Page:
5.3. Impact of synchronization errors
The improved performance achieved with the OFDM-OQAM system comes unfortunately at the cost of important synchronization requirements at the transmit side: the phase of the optical carriers should necessarily be shifted by π/2 between the adjacent channels; the pulse shaping filters should be time aligned on all channels. This subsection investigates the impact of synchronization errors on the BER performance.
Figure 7 gives the BER as a function of the SNR for increasing values of the time synchronization error. The time error τ is simulated as a uniformly distributed random variable of maximum indicated in the figure. Figure 8 on the other hand gives the BER as a function of the SNR for increasing values of the phase synchronization error. Like the time error, the phase error ϕ is assumed to be a uniformly distributed random variable of maximum indicated in the figure, constant for each channel realization. Even if phase/time synchronization errors clearly degrade the BER performance, it is noteworthy that the performance is still acceptable for significant errors: a 0.1 Ts time error or a π/8 phase error are affordable.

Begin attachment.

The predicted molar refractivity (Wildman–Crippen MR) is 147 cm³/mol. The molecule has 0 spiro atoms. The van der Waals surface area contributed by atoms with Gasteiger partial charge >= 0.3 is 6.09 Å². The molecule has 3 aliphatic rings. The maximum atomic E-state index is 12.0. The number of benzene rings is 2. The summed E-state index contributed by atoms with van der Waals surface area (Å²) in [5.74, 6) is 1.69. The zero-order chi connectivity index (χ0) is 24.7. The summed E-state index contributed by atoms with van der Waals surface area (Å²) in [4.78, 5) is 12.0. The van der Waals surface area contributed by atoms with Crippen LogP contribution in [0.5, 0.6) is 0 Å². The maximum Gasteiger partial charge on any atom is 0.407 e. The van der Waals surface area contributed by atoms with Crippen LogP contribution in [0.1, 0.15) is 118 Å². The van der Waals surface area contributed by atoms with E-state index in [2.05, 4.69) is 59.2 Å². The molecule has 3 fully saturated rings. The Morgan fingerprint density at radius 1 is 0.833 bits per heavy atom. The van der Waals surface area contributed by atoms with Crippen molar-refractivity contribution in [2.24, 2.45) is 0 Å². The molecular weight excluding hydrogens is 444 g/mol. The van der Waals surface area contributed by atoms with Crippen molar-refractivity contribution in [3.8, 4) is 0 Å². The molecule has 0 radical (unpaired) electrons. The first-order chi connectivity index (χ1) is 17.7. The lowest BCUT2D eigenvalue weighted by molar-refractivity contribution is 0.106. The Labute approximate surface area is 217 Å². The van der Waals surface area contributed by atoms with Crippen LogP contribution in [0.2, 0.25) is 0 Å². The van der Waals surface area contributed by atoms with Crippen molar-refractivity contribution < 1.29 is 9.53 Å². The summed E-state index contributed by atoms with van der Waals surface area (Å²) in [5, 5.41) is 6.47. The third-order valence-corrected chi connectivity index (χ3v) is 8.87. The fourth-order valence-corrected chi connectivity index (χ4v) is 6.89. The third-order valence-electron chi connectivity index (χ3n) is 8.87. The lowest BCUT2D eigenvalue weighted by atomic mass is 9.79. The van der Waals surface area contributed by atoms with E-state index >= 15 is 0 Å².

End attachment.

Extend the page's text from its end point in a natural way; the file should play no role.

This paper demonstrates that the OFDM-OQAM modulation recently proposed for coherent optical fiber communications can advantageously be combined with PDM to still double the spectral efficiency. More specifically, the MMSE equalizer working per channel at twice the symbol rate is designed to decouple the two polarization signals, and its efficiency is assessed numerically. Compared to the well studied N-WDM system, the proposed system benefits from an improved BER performance when the pulse shaping filters are of identical length, or equivalently from a reduced computational complexity to achieve an identical BER. The main challenge in the design of the OFDM-OQAM system comes from the necessary time and phase synchronization of the optical channels, but we demonstrate that the synchronization requirements are actually not stringent.